There’s a learning curve. These tips can help.
The shift towards remote work has been happening for years. But the COVID-19 pandemic of 2020 pushed the fast-forward button. Working from home used to be a nice idea or an enviable job perk. Practically overnight, it became the only way to work. “Essential” employees, at least in many states, are the only ones commuting to work. For everyone else, the old commute just shrank to a matter of steps.
It’s a big enough challenge for employees to go from cubicle to couch. But what about managers? No managerial program out there prepares you for how to manage a team of remote employees you only ever see on-screen.
According to The State of Remote Work Report from OWL Labs, some of the top concerns of remote team managers include:
Reading through that short list, you may be thinking, “Actually, these are some challenges we faced even before our team went remote!” If so, this video may be a huge help. Here, we’ve got a bit of training with Capitalism.com’s Chief of Staff, Ines Manziano. She knows a thing or two about managing a team, whether it’s in-person, remote, or in our case, a combination of both.
So, how can you manage remote employees without losing your mind or your business? It is possible to maintain your sanity and keep your business thriving with a remote workforce.
In some ways, managing a remote team is the same as managing one you see face-to-face every day. Many of the same principles apply. But the tactics are different.
If your employees were working remotely long before anyone had ever heard of COVID-19, you may barely notice a difference. But if you’ve got a team that’s never been remote - or one where only a few members worked from home - you’ve got a bit of a learning curve to tackle. If that sounds daunting, take heart. Once you learn how to manage your remote team, you may wonder why you ever paid for office space in the first place.
Without further ado, here are some tips to help you wrangle cats, er, manage a remote team.
As nice as it would be to have a team that can read your mind, that’s not a thing (yet). The only outcome worse than failing to meet your objectives for the quarter or year would be to find out nobody even understood them from the start.
You should be able to wake an employee from a dead sleep and have them communicate the team’s goals for the month, quarter, and year clearly. (But yeah, maybe don’t actually do that.) The point is, your team will be more effective if they’re all rowing the boat in the same direction.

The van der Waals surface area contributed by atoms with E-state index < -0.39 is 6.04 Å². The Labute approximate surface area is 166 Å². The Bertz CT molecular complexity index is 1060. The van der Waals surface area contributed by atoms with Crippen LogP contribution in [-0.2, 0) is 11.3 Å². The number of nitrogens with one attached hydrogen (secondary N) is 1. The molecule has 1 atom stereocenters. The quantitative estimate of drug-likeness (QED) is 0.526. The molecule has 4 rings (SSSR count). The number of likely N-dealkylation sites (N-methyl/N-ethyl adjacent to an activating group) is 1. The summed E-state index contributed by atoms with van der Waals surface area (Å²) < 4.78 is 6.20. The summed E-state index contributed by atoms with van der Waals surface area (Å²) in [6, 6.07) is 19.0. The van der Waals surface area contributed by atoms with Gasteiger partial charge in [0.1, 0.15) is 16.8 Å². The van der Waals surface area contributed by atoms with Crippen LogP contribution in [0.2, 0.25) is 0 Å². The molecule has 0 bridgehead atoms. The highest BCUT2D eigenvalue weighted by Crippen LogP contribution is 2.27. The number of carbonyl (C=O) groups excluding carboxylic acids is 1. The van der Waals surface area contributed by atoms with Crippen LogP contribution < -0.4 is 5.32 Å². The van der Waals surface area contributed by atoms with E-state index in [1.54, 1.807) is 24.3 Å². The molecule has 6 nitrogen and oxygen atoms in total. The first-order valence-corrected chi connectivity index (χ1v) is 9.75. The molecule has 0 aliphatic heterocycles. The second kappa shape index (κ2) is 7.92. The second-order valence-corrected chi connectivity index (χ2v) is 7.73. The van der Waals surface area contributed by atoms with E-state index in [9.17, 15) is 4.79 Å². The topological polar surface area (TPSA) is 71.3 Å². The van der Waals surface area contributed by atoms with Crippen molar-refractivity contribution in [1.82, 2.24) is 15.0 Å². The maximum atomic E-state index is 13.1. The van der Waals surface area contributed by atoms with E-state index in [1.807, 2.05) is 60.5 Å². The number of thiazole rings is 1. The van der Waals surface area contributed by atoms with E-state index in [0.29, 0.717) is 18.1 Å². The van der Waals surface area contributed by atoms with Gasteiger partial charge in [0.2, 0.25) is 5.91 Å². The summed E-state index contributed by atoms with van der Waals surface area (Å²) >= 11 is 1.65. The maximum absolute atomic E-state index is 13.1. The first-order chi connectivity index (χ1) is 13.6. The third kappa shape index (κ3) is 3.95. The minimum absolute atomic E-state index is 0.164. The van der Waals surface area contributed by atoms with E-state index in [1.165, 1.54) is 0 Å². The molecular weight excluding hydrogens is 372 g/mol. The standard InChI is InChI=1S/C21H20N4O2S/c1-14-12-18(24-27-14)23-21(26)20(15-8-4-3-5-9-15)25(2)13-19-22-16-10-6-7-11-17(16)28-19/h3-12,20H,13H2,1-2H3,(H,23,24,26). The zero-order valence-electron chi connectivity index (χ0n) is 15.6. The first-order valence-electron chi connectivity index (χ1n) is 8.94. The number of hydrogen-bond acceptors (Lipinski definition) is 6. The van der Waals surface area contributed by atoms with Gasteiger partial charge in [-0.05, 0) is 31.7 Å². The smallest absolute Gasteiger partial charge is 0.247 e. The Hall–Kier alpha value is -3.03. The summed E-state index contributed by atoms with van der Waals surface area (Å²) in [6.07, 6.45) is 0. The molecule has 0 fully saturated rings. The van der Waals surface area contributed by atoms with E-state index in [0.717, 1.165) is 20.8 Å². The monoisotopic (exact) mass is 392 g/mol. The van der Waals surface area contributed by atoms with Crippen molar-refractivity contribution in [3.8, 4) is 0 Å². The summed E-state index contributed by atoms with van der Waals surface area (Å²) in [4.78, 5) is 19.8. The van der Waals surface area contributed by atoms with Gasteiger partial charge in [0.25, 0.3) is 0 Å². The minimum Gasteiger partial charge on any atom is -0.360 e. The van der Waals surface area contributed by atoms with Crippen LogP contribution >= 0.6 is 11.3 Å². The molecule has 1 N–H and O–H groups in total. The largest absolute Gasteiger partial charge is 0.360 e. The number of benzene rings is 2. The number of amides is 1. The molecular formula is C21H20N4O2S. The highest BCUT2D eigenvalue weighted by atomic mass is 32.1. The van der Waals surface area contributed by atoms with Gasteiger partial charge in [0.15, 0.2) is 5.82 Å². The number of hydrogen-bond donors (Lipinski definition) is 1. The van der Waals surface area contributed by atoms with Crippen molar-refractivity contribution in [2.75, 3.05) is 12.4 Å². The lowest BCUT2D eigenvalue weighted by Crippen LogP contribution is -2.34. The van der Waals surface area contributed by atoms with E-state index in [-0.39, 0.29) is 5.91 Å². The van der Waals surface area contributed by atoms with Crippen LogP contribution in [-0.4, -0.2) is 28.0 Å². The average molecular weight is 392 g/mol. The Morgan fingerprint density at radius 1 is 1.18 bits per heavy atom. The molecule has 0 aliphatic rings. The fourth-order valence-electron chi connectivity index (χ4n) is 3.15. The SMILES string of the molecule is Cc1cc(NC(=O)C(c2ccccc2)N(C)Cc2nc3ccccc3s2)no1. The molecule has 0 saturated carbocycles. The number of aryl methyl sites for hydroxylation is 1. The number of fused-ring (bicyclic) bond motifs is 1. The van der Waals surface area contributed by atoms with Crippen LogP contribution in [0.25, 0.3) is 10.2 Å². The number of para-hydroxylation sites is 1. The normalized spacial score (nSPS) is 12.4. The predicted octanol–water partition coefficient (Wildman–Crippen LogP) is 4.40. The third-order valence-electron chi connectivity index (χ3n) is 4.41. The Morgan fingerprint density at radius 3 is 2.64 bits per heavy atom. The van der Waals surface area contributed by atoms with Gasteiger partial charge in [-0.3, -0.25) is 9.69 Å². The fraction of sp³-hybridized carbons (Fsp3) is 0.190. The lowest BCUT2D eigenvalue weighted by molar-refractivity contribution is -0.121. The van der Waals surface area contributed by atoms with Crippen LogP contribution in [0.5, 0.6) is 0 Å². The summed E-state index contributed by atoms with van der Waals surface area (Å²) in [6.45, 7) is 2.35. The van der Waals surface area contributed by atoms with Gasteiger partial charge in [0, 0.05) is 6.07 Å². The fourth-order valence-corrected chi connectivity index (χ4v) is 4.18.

At Capitalism.com, we have quarterly meetings with the whole team. By the end of these meetings, every team member knows exactly where we are headed that quarter. From there, we create a quarterly timeline. That timeline helps us set monthly goals. Those goals show up in each week’s priorities. This way, it’s easy to know whether we are on track, what help we need, and whether our strategies need tweaking to reach those goals.
By setting crystal clear expectations, we avoid the vague anxiety that arises from uncertainty. We all know what we’re doing, how we’ll do it, and how to recognize when we win.
Are your remote employees really working? Or are you paying them to take a deep dive into their favorite subreddit? A primary concern employers with a remote workforce have is that employees will be spending time on non-work-related tasks during the workday, which will decrease productivity.
Some employers micromanage remote teams or have too many virtual meetings to ensure employees remain on-task. Research shows that's not necessary or effective. A Stanford University study revealed that employees who transitioned to working from home saw a 22 percent increase in their work performance and productivity compared to working in the office.
The truth is, your employees are the same people, whether they're home or in the office. If they were self-directed and productive in the office, they'd likely show up the same way working from home. Avoid micromanaging them. All that does is frustrate team members who are already doing their best under stressful circumstances.
While nobody likes sitting through meetings, you will likely need to be more intentional about communicating with your team now. It’s not like anyone’s knocking on your door or popping their head into your cubicle to get clarification. It’s more likely that you’re using Slack, Basecamp, or some other communications tool more than ever before. A lot can get lost in translation.